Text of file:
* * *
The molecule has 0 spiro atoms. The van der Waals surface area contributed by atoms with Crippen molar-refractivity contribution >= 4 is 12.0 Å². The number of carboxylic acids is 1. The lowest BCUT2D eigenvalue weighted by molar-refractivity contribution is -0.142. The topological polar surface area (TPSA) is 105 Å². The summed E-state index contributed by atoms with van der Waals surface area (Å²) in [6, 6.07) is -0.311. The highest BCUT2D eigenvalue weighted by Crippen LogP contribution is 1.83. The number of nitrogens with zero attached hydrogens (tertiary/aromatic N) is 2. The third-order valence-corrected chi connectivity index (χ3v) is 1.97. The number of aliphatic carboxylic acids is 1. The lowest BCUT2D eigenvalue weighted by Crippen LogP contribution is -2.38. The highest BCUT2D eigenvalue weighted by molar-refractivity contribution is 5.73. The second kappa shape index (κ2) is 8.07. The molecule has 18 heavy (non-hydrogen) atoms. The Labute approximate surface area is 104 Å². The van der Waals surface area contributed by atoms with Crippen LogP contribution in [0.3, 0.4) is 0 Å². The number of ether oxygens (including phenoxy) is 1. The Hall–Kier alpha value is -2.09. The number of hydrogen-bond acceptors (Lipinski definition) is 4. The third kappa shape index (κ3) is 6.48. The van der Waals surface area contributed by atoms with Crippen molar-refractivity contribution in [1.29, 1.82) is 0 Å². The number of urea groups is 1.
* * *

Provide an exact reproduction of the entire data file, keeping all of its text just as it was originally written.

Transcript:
The molecule has 0 spiro atoms. The van der Waals surface area contributed by atoms with Crippen molar-refractivity contribution >= 4 is 12.0 Å². The number of carboxylic acids is 1. The lowest BCUT2D eigenvalue weighted by molar-refractivity contribution is -0.142. The topological polar surface area (TPSA) is 105 Å². The summed E-state index contributed by atoms with van der Waals surface area (Å²) in [6, 6.07) is -0.311. The highest BCUT2D eigenvalue weighted by Crippen LogP contribution is 1.83. The number of nitrogens with zero attached hydrogens (tertiary/aromatic N) is 2. The third-order valence-corrected chi connectivity index (χ3v) is 1.97. The number of aliphatic carboxylic acids is 1. The lowest BCUT2D eigenvalue weighted by Crippen LogP contribution is -2.38. The highest BCUT2D eigenvalue weighted by molar-refractivity contribution is 5.73. The second kappa shape index (κ2) is 8.07. The molecule has 18 heavy (non-hydrogen) atoms. The Labute approximate surface area is 104 Å². The van der Waals surface area contributed by atoms with Crippen LogP contribution in [0.3, 0.4) is 0 Å². The number of ether oxygens (including phenoxy) is 1. The Hall–Kier alpha value is -2.09. The number of hydrogen-bond acceptors (Lipinski definition) is 4. The third kappa shape index (κ3) is 6.48. The van der Waals surface area contributed by atoms with Crippen molar-refractivity contribution in [1.29, 1.82) is 0 Å². The number of urea groups is 1.